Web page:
Tag: science fiction

Reflecting Upon Movies Portraying the End of the World

Reflecting Upon Movies Portraying the End of the World

Source: Michelle Buchman on Nerdist.com
Source: TheFunambulist.net

The first film I watched this week was a short film, La Jetée, in which a man is taken through a journey of his memories from the past and present, and is then taken to the future all while being a part of something that seems to be some type of psychological test. The main character is one of a few survivors trying to stay alive, literally, under Paris after a nuclear destruction. Instead of being a movie that you expect in which it’s 24-frames-per-second is watched as a constant video stream, this film is made up of multiple still images, almost as if you are reading a picture book with a narrator telling you everything that has happened and is happening.

La Jetée was very interesting. I had never watched a film like this before. Honestly, I kept getting confused as to if I was in the unnamed man’s dreams or if I was watching what happened to him after he escaped this experiment chamber. However, I did find it interesting that when the man was dreaming, he would see everything and move clearly. Then, he would suddenly vanish. In a matter of seconds, he would return to his dream world where the same woman, who seemed to be his love interest, would be sitting there waiting for him to return. You know how when you are having a really good dream, but you wake up too early and don’t get to know what happened? I hate that. I always wish I could go back and finish the dream. The man didn’t always reappear in the same location, but he always saw and spent time with the woman who was there.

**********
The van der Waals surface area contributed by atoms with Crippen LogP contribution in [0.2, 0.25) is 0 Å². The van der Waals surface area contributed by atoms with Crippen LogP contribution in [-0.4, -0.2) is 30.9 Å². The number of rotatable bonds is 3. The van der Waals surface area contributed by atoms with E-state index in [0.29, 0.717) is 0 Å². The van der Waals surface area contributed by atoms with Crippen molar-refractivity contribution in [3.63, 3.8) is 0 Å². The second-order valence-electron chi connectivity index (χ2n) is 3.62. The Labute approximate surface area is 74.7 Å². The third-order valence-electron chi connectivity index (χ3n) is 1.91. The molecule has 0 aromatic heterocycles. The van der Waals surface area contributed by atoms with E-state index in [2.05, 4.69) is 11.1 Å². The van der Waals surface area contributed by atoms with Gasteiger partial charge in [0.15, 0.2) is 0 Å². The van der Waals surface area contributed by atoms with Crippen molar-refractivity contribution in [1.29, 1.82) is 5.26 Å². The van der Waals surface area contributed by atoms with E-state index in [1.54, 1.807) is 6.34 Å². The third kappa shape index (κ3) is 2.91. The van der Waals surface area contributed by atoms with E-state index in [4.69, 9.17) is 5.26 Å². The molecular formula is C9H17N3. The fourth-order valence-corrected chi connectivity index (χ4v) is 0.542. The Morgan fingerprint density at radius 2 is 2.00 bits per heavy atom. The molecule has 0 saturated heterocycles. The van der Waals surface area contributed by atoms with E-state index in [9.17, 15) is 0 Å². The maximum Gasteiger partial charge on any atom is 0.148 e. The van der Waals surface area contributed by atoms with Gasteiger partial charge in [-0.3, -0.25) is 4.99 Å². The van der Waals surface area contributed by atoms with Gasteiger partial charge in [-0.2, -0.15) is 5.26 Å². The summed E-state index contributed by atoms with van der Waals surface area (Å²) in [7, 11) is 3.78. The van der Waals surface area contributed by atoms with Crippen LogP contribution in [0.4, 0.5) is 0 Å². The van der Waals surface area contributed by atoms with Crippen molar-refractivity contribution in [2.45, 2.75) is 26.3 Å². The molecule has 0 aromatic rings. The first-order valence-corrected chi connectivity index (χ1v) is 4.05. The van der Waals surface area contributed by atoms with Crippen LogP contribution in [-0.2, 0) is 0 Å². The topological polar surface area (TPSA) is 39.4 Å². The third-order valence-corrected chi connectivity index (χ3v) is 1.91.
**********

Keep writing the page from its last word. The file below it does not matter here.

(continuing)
Source: The Road (2009)

The second film I watched this week was The Road (2009) directed by John Hillcoat. I watched the trailer for this movie and was not so sure about it from the looks of it. It looked like it was going to be severely graphic and violent. However, I was very surprised. There was violence and it was somewhat graphic, but it was so much more enticing than I expected. Just when I thought all of their problems were solved, or that they were finally safe, I was thrown a curve-ball.

In this film, a father and son, who are never named, must survive through the post-apocalyptic world they have been thrown into. This GIF above illustrates how there is literally nothing left in their world. Shortly after this shot in the movie ends, the man/father looks at the fire and says “It’s like it used to be when the sun came out.” Another quote that becomes a theme in this movie is when the man/father says to the boy “You have to keep carrying the fire.” The boy then asks, “What fire?” The man responds, “The fire inside you.” This quote is something that really struck me in a way as expressing that no matter how bad life gets, even if you have nothing, keep that light inside of you going, no matter what.

Also in this film, the man’s wife, and son’s mother, left them and died somewhere unknown. It is only the two of them left to survive. They encounter cannibals who they must protect themselves from. They also face starvation, until they happen upon a bunker stocked with enough food to feed an army. However, there troubles do not end there. They are robbed, nearly killed, and learn to trust the last people alive on earth after the apocalypse. I won’t spoil anything because the story is constantly changing and surprising you around ever corner! If you are looking to watch this movie, I definitely recommend it. You can find it on Netflix!

Reflecting on More Apocalyptic Fiction

Reflecting on More Apocalyptic Fiction

I have just finished reading two short stories based on separate apocalyptic worlds.

The first story I read was Tupac Shakur and the End of the World by Sandra McDonald. If you’re intrigued, check it out here! The second story I read was There Will Come Soft Rains by Ray Bradbury. If you want to read this one, you can find it here!